R.I.P Robin Gibbs! – Bee Gees Tribute : Classic Records, Mixtapes, Full Concerts VIdeos (BEE GEES LIVE IN MELB 1974)

Robin Gibb‘s fragile voice was one of Bee Gees‘ many gifts

  • by: Iain Shedden, Music writer
  • From: The Australian
  • May 21, 2012 2:08PM

He was a great songwriter as well, with and without his brothers, but their greatest attribute collectively and separately was being able to reinvent themselves.

Even as children, there was never any doubt in the minds of the Gibb brothers that they were going to be pop stars.

“We knew we wanted to make records and to write,” Robin Gibb once said, “but we never knew where we were going with it. We would daydream and night dream and every other kind of dream.”

The dream came true, several times over, but during the group’s fledgling years in Brisbane in the early 1960s the Bee Gees found success hard to come by.

Spicks and Specks, the song that became their first Australian hit, was their 12th single.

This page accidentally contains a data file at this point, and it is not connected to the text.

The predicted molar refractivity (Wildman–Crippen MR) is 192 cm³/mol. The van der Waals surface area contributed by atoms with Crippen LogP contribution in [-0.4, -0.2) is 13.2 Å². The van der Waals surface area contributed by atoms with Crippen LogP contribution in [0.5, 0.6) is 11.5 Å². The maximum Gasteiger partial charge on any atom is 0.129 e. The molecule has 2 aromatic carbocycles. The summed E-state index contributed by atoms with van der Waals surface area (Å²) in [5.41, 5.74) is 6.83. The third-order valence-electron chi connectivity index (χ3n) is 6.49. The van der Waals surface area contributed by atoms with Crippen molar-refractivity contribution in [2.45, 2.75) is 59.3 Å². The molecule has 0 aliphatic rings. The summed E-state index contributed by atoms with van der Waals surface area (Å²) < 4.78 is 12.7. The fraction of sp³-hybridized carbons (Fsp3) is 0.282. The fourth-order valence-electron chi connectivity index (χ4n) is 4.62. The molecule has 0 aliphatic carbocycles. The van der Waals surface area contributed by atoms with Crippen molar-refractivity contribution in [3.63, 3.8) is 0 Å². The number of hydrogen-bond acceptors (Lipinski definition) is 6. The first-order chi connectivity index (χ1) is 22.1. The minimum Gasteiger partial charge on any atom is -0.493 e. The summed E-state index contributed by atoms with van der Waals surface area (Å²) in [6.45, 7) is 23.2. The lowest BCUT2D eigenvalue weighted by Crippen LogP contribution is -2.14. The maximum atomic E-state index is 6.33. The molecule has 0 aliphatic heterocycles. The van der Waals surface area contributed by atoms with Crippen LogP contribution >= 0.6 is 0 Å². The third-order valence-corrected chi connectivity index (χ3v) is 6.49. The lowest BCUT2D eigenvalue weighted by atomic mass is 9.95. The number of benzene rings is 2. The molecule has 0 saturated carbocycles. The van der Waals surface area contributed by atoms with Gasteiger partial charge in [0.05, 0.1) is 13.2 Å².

Before they could enjoy that moment the Gibb brothers, Barry, Maurice and Robin, had gone back home to England looking for a break. It was that willingness to move on that made the Bee Gees and its individual components successful for decades, taking them from the suburbs of Brisbane to the stadiums of the world after their phenomenal success in the disco era of the 1970s.

Robin’s final work is a good example of his diversity. After years of crafting songs for international artists such as Celine Dion and Kenny Rogers, Robin turned another corner by composing, along with his son Robin-John, the Titanic Requiem, a classical piece to commemorate the 100th anniversary of the Titanic disaster.

The record was released last month.

On one track, Don’t Cry Alone, Gibb’s final contribution as a vocalist is sadly prophetic.

“No, don’t you ever doubt me

Ill be there for you forever

Don’t you ever cry

Ill sweep away your tears and sorrow

And I’ll be with you close tomorrow”.

Beyond the sadness of that lyric, however, is the distinctive, fragile voice that could only be Robin Gibb. It has changed little since the Bee Gees records on which he took lead vocals 45 years ago, such as I’ve Gotta Get a Message to You and Massachusetts.

It’s a voice that will live on through those landmark recordings, from pop to disco and classical, songs that made Robin Gibb one of the most successful musicians of the 20th century.


Complete Live Concert from Melbourne by the Bee Gees.



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